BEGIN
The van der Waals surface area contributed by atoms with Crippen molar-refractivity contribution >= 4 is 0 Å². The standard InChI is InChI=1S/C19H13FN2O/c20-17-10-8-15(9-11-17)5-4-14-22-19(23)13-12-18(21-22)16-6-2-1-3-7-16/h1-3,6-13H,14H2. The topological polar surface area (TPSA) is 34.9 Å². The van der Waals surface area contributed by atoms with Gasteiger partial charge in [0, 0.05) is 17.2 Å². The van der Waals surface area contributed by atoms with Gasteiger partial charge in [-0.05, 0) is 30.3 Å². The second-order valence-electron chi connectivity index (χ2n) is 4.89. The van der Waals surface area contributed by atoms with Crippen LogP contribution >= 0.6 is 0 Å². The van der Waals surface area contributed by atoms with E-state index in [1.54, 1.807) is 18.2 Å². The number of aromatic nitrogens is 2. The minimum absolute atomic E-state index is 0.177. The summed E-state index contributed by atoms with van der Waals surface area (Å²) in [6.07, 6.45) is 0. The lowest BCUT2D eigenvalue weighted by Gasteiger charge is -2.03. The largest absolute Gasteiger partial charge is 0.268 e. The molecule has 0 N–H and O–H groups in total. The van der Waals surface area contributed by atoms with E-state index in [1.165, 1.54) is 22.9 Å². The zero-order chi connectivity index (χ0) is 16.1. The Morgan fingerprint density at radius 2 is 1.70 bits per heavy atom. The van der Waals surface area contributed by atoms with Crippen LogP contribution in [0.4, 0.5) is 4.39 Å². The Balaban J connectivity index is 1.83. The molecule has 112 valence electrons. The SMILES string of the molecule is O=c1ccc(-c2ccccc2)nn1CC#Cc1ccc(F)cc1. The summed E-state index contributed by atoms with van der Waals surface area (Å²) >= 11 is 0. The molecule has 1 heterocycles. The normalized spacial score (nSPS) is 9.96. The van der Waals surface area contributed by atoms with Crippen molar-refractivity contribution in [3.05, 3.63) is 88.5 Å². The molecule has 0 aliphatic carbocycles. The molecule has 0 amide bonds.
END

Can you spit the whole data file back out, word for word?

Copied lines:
The van der Waals surface area contributed by atoms with Crippen molar-refractivity contribution >= 4 is 0 Å². The standard InChI is InChI=1S/C19H13FN2O/c20-17-10-8-15(9-11-17)5-4-14-22-19(23)13-12-18(21-22)16-6-2-1-3-7-16/h1-3,6-13H,14H2. The topological polar surface area (TPSA) is 34.9 Å². The van der Waals surface area contributed by atoms with Gasteiger partial charge in [0, 0.05) is 17.2 Å². The van der Waals surface area contributed by atoms with Gasteiger partial charge in [-0.05, 0) is 30.3 Å². The second-order valence-electron chi connectivity index (χ2n) is 4.89. The van der Waals surface area contributed by atoms with Crippen LogP contribution >= 0.6 is 0 Å². The van der Waals surface area contributed by atoms with E-state index in [1.54, 1.807) is 18.2 Å². The number of aromatic nitrogens is 2. The minimum absolute atomic E-state index is 0.177. The summed E-state index contributed by atoms with van der Waals surface area (Å²) in [6.07, 6.45) is 0. The lowest BCUT2D eigenvalue weighted by Gasteiger charge is -2.03. The largest absolute Gasteiger partial charge is 0.268 e. The molecule has 0 N–H and O–H groups in total. The van der Waals surface area contributed by atoms with E-state index in [1.165, 1.54) is 22.9 Å². The zero-order chi connectivity index (χ0) is 16.1. The Morgan fingerprint density at radius 2 is 1.70 bits per heavy atom. The van der Waals surface area contributed by atoms with Crippen LogP contribution in [0.4, 0.5) is 4.39 Å². The Balaban J connectivity index is 1.83. The molecule has 112 valence electrons. The SMILES string of the molecule is O=c1ccc(-c2ccccc2)nn1CC#Cc1ccc(F)cc1. The summed E-state index contributed by atoms with van der Waals surface area (Å²) >= 11 is 0. The molecule has 1 heterocycles. The normalized spacial score (nSPS) is 9.96. The van der Waals surface area contributed by atoms with Crippen molar-refractivity contribution in [3.05, 3.63) is 88.5 Å². The molecule has 0 aliphatic carbocycles. The molecule has 0 amide bonds.